The historical corridor of Via Regia in Ukraine during the Kievan Rus - ViaRegiaUkraine
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The historical corridor of Via Regia in Ukraine during the Kievan Rus

There are a number of documents and finds from the period of VIII-X centuries, which confirm the exchange between the kingdom of the Franks and the Slavic lands. The connection to the east was protected by Slavic gross structures and fortresses, which were later replaced by cities.

During the existence of Kievan Rus, its territory was crossed by three international arteries: the Amber Way (from the Baltic Sea to the Black Sea via the Vistula, Xiang and Dniester), the way from the Vikings to the Greeks (from the Baltic Sea to the Black Sea via the Neva, Ladoga, Volkhov and Dnieper) from Bulgar on the Volga to the Caliphate of Cordoba in Spain (along the Volga and the Oka, then through the Chernihiv land to Kyiv – Halych – Przemyśl – Kraków – Prague – Regensburg – Trier). The last route, which crossed almost all of Europe, can be called Via Regia – trans-European route.

It was formed in the X century, when after the adoption of Islam, Black Bulgaria with its center in Bulgaria on the Volga (now Kazan) was transformed into a powerful trading power, connected through Khorezm with a large silk road bypassing Khazaria. From the XI century this route has become the main European transit route.

Until solid dirt roads were developed, the main connection was by river. In Rus, boats were used – small Viking drakes, which had a small draft on the water, could go under oars or under sail, easily dragged on rollers on land between rivers.

Along Via Regia, the capital of Rus received silk, luxury items, spices, other oriental goods and northern furs. Slaves, honey, wax and handicrafts went in the opposite direction. In Kyiv, the Via Regia intersected with the Way from the Vikings to the Greeks, through which Byzantine and Scandinavian imports came here.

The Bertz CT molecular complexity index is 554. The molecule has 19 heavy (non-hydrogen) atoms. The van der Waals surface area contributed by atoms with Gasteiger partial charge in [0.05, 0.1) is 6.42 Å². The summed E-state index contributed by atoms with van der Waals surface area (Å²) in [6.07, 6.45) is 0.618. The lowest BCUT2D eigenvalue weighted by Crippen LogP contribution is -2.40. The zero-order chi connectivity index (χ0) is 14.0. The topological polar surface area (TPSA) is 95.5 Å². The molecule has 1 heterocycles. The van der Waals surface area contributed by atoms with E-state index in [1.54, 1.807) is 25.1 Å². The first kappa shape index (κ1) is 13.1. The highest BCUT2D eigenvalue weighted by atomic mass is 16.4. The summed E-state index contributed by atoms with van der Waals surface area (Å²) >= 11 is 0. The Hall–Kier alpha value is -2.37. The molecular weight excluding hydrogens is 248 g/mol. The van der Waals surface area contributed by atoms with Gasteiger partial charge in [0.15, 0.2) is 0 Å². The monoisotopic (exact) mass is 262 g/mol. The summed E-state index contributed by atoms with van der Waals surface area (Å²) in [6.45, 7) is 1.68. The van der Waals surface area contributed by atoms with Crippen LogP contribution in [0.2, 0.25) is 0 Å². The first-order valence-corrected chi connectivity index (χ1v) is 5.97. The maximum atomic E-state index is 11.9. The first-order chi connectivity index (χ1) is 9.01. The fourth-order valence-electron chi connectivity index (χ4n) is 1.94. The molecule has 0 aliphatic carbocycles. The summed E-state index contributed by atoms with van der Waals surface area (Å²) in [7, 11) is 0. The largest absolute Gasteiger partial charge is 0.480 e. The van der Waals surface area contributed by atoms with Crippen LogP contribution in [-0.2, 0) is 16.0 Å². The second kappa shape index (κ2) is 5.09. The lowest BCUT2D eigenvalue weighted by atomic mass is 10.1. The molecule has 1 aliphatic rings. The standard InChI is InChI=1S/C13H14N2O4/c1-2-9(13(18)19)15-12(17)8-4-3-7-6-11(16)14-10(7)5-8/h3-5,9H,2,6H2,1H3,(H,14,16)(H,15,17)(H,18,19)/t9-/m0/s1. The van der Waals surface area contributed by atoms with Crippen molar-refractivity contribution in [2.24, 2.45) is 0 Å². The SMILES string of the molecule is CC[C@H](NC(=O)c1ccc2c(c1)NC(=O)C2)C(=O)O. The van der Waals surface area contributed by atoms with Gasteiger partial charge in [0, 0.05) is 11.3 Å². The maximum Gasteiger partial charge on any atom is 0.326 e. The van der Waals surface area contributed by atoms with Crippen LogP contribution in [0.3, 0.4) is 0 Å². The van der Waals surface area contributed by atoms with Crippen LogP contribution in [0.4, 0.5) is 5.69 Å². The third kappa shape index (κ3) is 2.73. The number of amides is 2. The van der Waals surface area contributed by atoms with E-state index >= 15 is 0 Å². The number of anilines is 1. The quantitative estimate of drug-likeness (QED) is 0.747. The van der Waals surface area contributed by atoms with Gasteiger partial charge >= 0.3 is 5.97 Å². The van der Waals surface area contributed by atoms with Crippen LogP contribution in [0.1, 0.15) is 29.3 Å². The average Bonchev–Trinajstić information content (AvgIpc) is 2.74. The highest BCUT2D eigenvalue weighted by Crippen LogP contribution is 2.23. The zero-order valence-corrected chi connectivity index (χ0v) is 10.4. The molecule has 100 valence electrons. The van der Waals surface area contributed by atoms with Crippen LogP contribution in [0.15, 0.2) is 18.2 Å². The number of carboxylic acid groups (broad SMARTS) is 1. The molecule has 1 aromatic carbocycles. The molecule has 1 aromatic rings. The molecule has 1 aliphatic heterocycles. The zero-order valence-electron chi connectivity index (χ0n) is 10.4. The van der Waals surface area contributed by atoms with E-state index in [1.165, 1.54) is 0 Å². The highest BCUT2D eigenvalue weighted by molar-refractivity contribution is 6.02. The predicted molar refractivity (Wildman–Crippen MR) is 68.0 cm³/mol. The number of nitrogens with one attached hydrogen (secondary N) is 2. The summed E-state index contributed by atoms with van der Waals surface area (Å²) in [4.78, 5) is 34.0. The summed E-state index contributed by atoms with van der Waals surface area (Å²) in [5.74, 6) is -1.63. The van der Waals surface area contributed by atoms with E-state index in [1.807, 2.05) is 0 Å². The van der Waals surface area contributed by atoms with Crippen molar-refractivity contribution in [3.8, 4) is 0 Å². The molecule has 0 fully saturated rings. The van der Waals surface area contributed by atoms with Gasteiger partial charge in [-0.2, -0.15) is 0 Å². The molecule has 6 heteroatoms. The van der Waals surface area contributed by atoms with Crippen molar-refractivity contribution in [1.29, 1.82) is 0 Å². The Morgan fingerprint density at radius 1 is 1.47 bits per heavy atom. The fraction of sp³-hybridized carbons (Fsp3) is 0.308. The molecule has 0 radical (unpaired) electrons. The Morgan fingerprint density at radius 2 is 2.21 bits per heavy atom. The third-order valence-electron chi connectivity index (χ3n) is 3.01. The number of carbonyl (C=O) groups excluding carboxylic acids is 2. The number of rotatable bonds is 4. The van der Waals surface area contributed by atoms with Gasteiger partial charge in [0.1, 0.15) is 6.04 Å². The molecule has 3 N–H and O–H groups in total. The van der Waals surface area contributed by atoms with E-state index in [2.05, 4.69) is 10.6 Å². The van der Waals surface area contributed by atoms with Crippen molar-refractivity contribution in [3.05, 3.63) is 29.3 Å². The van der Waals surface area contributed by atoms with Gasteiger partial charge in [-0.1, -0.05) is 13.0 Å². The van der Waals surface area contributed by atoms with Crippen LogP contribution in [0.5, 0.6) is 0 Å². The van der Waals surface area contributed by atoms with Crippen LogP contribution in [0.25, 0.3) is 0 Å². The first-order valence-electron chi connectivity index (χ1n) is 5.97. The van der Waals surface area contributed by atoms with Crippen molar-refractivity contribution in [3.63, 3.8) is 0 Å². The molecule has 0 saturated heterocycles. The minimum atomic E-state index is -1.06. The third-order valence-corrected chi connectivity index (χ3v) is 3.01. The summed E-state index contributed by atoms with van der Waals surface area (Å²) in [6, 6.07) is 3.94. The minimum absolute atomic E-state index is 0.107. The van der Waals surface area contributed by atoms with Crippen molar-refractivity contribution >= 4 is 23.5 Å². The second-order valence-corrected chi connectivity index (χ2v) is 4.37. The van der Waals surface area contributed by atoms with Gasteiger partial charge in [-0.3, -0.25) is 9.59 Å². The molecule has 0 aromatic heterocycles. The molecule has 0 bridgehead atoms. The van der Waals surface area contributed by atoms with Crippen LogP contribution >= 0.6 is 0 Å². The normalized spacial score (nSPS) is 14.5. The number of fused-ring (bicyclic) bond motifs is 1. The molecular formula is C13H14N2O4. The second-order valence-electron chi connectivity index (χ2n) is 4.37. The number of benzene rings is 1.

In the reconstructed form, the Ukrainian part of Via Regia as of the XI-XIV centuries looks like this:

Kyiv – Korets – Ostrog – Lutsk – Lviv – Przemyśl.

Or in more detail: Kyiv – Zhytomyr – Novohrad-Volynskyi (chronicle Zvyagel) – Korets (capital of the Korets principality) – Ostrog – Rivne – Klevan – Olyka (later the capital of the Radziwill princes) – Lutsk – Dubno – Brody – Plisnesk (today the village of Pidhirtsi ) – Olesko – Busk – Lviv – Sambir – Dobromil – Nyzhankovychi – Przemyśl.

This whole route was overland, accompanied by the installation of a hard surface (so-called paved road of limestone) and the construction of bridges and security castles. In the tenth century, according to the statutes of the Austrian and Rhine cities, the main exports from Rus were slaves, honey, wax, fur, horses, as well as salt, handicrafts, including a spinning wheel made of pink Ovruch slate, iron padlocks, clay toys and Easter eggs. Handicrafts, weapons, non-ferrous metals, and Rhine ore blanks, cloth, and luxuries were imported to Rus.

Jewish merchants from the Cordoba caliphate of Adradhania, who mainly traded in slaves, also spread their factories on Via Regia. Such factors were in Przemyśl and Kyiv. Goods were transported from Kyiv to Przemyśl in four multi-colored carts …

With the disintegration of Rus and the emergence of the Galician and Volyn principalities, as well as the establishment of new cities in the western part of today’s Ukraine, the connections between Eastern and Western Europe stabilized and strengthened with the help of the Middle German Via Regia. In the new modern conditions of the XXI century Via Regia views the renaissance period primarily as a tourist route that connects Eastern and Western Europe, promoting their rapprochement and integration.